If there was an award for the weirdest game of the year, Remedy Entertainment’s Control would be the hands down winner. At the same time, this would also be a contender for the best games made this year.
It’s hard to pinpoint one aspect of the game that makes it great. The story, fighting mechanics and artistic design together make for a game that should be on your buying list this year.
Much like most of the game, Control begins with absolutely no information and explanation of why things are happening. You control protagonist Jesse Faden who has a voice in her head. What’s this voice? Why does this building seem surreal yet normal? What exactly do those dialogues mean? Why am I still soldiering on? Nothing makes sense.
Those questions could easily frustrate you if the game wasn’t progressing as fast as it does. But till you find the second aspect of this game that keep you interested — the fighting mechanics — the story keeps you hooked. Something’s wrong, you just don’t know what, but you know you want to find out.
And just when the story begins to settle into a rhythm of sorts, you discover new fighting mechanics. Your gun, which you acquire right at the beginning was weird enough, but you suddenly have telekinesis-like powers. You raise your right arm and pull objects towards yourself to throw them at enemies.
The telekinetic powers are so much fun to use that you’ll find yourself ditching the gun quite fast. This is important because the gun itself is not really a gun. It reloads itself, evolves and remakes itself. It’s the reason you became a director, it’s one of the game’s “objects of power”. You’re confused here, aren’t you? That’s exactly how the game makes you feel. And as soon as you get used to the telekinetic power, you realise that that too evolves, much like your gun.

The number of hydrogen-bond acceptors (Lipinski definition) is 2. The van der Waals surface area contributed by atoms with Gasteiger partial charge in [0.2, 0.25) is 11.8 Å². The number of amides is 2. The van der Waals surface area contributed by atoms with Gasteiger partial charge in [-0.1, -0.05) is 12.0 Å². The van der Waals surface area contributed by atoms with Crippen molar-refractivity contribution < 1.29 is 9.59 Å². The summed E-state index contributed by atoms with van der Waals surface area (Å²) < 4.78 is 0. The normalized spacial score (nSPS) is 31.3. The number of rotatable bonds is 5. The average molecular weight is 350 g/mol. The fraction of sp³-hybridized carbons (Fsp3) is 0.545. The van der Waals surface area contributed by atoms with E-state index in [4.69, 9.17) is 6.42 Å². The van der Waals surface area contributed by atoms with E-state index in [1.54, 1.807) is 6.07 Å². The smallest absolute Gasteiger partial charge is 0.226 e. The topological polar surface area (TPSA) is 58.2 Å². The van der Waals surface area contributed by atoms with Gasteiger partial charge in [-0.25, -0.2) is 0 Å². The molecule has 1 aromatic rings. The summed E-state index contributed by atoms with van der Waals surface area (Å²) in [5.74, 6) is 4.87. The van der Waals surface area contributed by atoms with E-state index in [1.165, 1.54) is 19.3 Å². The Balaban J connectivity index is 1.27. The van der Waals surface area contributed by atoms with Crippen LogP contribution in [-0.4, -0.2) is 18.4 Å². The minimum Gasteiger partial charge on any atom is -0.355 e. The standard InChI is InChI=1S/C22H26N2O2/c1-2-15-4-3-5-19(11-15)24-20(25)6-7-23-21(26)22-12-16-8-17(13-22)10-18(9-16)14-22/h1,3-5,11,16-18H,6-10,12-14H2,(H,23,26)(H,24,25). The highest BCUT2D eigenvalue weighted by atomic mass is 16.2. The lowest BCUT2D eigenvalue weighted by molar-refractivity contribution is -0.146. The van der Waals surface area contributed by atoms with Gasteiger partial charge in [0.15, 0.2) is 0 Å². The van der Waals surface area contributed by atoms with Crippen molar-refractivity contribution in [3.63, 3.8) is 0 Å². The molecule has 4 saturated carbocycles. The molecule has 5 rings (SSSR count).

Being confused really is the best part of Control’s gameplay. Hours into the game you don’t know what that voice in your head is, but you know it’s an ally, because Faden said so. And if you happen to get irritated with the confusion, just take a quick look around at the artwork.
If you’re playing on a console, we recommend hooking it up to a good TV. If you have a PC, a graphics card that supports Nvidia’s Ray Tracing feature would do wonders. Ray Tracing aims to provide realistic lighting and how you see light is really important in Control.
A bright light coming from the end of the room, the environment reflected in glass, a blinking light in one corner, it makes for the environment real yet surreal. A mundane office building, which is where this game is set, looks artistic at times thanks to the graphics, while an alternate reality made only of geometric blocks that would otherwise have been boring, becomes intriguing.
Control’s environment design is what makes things so surreal. In an office building (which is where most of this game takes place) you feel creeped out, excited, even scared at times all thanks to the graphics.
If we had to pick one problem with the game, it would be that your character’s movement lacks agility. Control wants you to run, quickly duck for cover, throw objects at enemies, take a quick headshot and so on, but the game doesn’t allow much options to do all that in succession. While battles are still extremely engaging, you keep wishing you could quickly change directions, duck for cover or something like that.
Having said that, it can be difficult to find locations or goals at times, and though that can be irritating, the grip the story has on your keeps you engaged enough to power through. There’s really not much to complain about in Control otherwise.
Unless you absolutely dislike third-person shooters there’s no reason to dislike Control. It’s definitely amongst our favourite games of the year.